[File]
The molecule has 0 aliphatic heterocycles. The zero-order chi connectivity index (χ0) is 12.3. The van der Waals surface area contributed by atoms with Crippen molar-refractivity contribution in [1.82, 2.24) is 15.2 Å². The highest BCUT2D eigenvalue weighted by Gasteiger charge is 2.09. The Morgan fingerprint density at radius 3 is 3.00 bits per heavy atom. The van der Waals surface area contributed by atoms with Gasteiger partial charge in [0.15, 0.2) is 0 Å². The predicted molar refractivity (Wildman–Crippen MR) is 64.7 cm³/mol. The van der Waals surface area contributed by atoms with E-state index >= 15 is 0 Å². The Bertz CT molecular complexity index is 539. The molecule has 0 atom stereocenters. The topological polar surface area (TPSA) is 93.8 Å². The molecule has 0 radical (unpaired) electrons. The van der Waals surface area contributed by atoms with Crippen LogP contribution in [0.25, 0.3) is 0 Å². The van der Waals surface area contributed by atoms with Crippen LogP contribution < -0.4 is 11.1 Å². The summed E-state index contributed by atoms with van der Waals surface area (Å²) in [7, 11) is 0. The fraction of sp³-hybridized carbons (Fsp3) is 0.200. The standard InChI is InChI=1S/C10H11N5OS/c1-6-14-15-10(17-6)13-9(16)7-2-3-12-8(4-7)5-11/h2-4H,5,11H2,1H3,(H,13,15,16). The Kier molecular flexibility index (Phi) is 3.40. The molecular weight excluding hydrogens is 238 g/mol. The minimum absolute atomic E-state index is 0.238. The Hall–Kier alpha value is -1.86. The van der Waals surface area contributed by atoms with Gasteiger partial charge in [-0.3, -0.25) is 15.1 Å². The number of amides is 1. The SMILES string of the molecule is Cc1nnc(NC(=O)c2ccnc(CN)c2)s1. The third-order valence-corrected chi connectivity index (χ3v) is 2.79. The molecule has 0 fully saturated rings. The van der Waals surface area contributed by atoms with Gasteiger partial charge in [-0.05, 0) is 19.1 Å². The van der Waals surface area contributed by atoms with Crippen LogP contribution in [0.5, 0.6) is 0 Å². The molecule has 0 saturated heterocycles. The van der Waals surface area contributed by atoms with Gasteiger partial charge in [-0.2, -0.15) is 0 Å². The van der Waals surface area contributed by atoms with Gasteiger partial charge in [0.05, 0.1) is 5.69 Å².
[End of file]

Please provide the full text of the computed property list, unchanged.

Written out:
The molecule has 0 aliphatic heterocycles. The zero-order chi connectivity index (χ0) is 12.3. The van der Waals surface area contributed by atoms with Crippen molar-refractivity contribution in [1.82, 2.24) is 15.2 Å². The highest BCUT2D eigenvalue weighted by Gasteiger charge is 2.09. The Morgan fingerprint density at radius 3 is 3.00 bits per heavy atom. The van der Waals surface area contributed by atoms with Gasteiger partial charge in [0.15, 0.2) is 0 Å². The predicted molar refractivity (Wildman–Crippen MR) is 64.7 cm³/mol. The van der Waals surface area contributed by atoms with E-state index >= 15 is 0 Å². The Bertz CT molecular complexity index is 539. The molecule has 0 atom stereocenters. The topological polar surface area (TPSA) is 93.8 Å². The molecule has 0 radical (unpaired) electrons. The van der Waals surface area contributed by atoms with Crippen LogP contribution in [0.25, 0.3) is 0 Å². The van der Waals surface area contributed by atoms with Crippen LogP contribution < -0.4 is 11.1 Å². The summed E-state index contributed by atoms with van der Waals surface area (Å²) in [7, 11) is 0. The fraction of sp³-hybridized carbons (Fsp3) is 0.200. The standard InChI is InChI=1S/C10H11N5OS/c1-6-14-15-10(17-6)13-9(16)7-2-3-12-8(4-7)5-11/h2-4H,5,11H2,1H3,(H,13,15,16). The Kier molecular flexibility index (Phi) is 3.40. The molecular weight excluding hydrogens is 238 g/mol. The minimum absolute atomic E-state index is 0.238. The Hall–Kier alpha value is -1.86. The van der Waals surface area contributed by atoms with Gasteiger partial charge in [-0.3, -0.25) is 15.1 Å². The number of amides is 1. The SMILES string of the molecule is Cc1nnc(NC(=O)c2ccnc(CN)c2)s1. The third-order valence-corrected chi connectivity index (χ3v) is 2.79. The molecule has 0 fully saturated rings. The van der Waals surface area contributed by atoms with Gasteiger partial charge in [-0.05, 0) is 19.1 Å². The van der Waals surface area contributed by atoms with Crippen LogP contribution in [0.5, 0.6) is 0 Å². The molecule has 0 saturated heterocycles. The van der Waals surface area contributed by atoms with Gasteiger partial charge in [-0.2, -0.15) is 0 Å². The van der Waals surface area contributed by atoms with Gasteiger partial charge in [0.05, 0.1) is 5.69 Å².